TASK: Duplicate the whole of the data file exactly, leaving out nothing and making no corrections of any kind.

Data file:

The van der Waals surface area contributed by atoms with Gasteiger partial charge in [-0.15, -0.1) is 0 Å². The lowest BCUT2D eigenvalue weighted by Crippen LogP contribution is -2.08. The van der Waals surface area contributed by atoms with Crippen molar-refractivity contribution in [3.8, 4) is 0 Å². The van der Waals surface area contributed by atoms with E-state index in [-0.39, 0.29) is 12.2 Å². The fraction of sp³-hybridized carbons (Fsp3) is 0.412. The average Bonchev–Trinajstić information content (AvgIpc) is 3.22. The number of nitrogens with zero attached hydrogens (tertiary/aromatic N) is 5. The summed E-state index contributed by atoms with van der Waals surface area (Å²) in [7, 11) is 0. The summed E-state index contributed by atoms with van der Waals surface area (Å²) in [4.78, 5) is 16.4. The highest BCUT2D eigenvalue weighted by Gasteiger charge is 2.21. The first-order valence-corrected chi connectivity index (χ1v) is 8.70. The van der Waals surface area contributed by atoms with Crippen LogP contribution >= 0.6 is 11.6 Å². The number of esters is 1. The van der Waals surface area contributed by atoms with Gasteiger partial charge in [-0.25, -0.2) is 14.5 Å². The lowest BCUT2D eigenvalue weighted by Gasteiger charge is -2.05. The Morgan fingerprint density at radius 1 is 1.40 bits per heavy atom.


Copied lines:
The van der Waals surface area contributed by atoms with Gasteiger partial charge in [-0.15, -0.1) is 0 Å². The lowest BCUT2D eigenvalue weighted by Crippen LogP contribution is -2.08. The van der Waals surface area contributed by atoms with Crippen molar-refractivity contribution in [3.8, 4) is 0 Å². The van der Waals surface area contributed by atoms with E-state index in [-0.39, 0.29) is 12.2 Å². The fraction of sp³-hybridized carbons (Fsp3) is 0.412. The average Bonchev–Trinajstić information content (AvgIpc) is 3.22. The number of nitrogens with zero attached hydrogens (tertiary/aromatic N) is 5. The summed E-state index contributed by atoms with van der Waals surface area (Å²) in [7, 11) is 0. The summed E-state index contributed by atoms with van der Waals surface area (Å²) in [4.78, 5) is 16.4. The highest BCUT2D eigenvalue weighted by Gasteiger charge is 2.21. The first-order valence-corrected chi connectivity index (χ1v) is 8.70. The van der Waals surface area contributed by atoms with Crippen LogP contribution >= 0.6 is 11.6 Å². The number of esters is 1. The van der Waals surface area contributed by atoms with Gasteiger partial charge in [-0.25, -0.2) is 14.5 Å². The lowest BCUT2D eigenvalue weighted by Gasteiger charge is -2.05. The Morgan fingerprint density at radius 1 is 1.40 bits per heavy atom.